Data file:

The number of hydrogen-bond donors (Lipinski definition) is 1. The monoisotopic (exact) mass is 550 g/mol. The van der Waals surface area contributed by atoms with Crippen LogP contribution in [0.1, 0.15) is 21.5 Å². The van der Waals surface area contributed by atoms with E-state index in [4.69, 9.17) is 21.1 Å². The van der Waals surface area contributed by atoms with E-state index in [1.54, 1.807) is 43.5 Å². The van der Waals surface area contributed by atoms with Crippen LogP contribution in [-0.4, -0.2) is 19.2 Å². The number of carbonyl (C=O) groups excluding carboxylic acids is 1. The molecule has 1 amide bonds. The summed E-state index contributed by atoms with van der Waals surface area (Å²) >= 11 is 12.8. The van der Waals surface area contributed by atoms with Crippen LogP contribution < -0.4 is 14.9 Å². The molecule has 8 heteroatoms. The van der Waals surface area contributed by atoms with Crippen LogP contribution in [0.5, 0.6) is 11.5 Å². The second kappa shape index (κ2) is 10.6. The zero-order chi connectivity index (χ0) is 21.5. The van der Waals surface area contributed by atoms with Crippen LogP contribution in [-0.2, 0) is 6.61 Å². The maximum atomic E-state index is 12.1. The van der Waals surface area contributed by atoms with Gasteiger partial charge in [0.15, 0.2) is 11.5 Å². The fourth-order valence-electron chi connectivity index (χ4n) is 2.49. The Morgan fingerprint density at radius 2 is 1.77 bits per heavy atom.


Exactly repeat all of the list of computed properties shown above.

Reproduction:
The number of hydrogen-bond donors (Lipinski definition) is 1. The monoisotopic (exact) mass is 550 g/mol. The van der Waals surface area contributed by atoms with Crippen LogP contribution in [0.1, 0.15) is 21.5 Å². The van der Waals surface area contributed by atoms with E-state index in [4.69, 9.17) is 21.1 Å². The van der Waals surface area contributed by atoms with E-state index in [1.54, 1.807) is 43.5 Å². The van der Waals surface area contributed by atoms with Crippen LogP contribution in [-0.4, -0.2) is 19.2 Å². The number of carbonyl (C=O) groups excluding carboxylic acids is 1. The molecule has 1 amide bonds. The summed E-state index contributed by atoms with van der Waals surface area (Å²) >= 11 is 12.8. The van der Waals surface area contributed by atoms with Crippen LogP contribution < -0.4 is 14.9 Å². The molecule has 8 heteroatoms. The van der Waals surface area contributed by atoms with Crippen LogP contribution in [0.5, 0.6) is 11.5 Å². The second kappa shape index (κ2) is 10.6. The zero-order chi connectivity index (χ0) is 21.5. The van der Waals surface area contributed by atoms with Crippen LogP contribution in [-0.2, 0) is 6.61 Å². The maximum atomic E-state index is 12.1. The van der Waals surface area contributed by atoms with Gasteiger partial charge in [0.15, 0.2) is 11.5 Å². The fourth-order valence-electron chi connectivity index (χ4n) is 2.49. The Morgan fingerprint density at radius 2 is 1.77 bits per heavy atom.